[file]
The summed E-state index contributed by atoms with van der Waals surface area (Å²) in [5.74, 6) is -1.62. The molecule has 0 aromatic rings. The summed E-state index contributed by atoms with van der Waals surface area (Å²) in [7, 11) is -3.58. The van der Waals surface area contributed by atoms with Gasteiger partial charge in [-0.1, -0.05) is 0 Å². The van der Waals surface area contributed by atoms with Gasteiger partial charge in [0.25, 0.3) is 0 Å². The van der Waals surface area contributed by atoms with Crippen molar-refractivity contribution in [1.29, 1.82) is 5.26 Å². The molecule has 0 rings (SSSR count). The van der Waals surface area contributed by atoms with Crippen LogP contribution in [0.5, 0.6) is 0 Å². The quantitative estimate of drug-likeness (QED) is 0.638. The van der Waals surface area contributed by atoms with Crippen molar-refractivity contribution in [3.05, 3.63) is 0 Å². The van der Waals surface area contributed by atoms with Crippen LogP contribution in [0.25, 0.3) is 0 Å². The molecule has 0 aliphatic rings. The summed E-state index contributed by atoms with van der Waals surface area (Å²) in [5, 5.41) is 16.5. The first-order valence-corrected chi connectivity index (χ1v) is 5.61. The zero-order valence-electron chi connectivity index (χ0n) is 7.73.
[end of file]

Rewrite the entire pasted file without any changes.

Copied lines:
The summed E-state index contributed by atoms with van der Waals surface area (Å²) in [5.74, 6) is -1.62. The molecule has 0 aromatic rings. The summed E-state index contributed by atoms with van der Waals surface area (Å²) in [7, 11) is -3.58. The van der Waals surface area contributed by atoms with Gasteiger partial charge in [-0.1, -0.05) is 0 Å². The van der Waals surface area contributed by atoms with Gasteiger partial charge in [0.25, 0.3) is 0 Å². The van der Waals surface area contributed by atoms with Crippen molar-refractivity contribution in [1.29, 1.82) is 5.26 Å². The molecule has 0 rings (SSSR count). The van der Waals surface area contributed by atoms with Crippen LogP contribution in [0.5, 0.6) is 0 Å². The quantitative estimate of drug-likeness (QED) is 0.638. The van der Waals surface area contributed by atoms with Crippen molar-refractivity contribution in [3.05, 3.63) is 0 Å². The van der Waals surface area contributed by atoms with Crippen LogP contribution in [0.25, 0.3) is 0 Å². The molecule has 0 aliphatic rings. The summed E-state index contributed by atoms with van der Waals surface area (Å²) in [5, 5.41) is 16.5. The first-order valence-corrected chi connectivity index (χ1v) is 5.61. The zero-order valence-electron chi connectivity index (χ0n) is 7.73.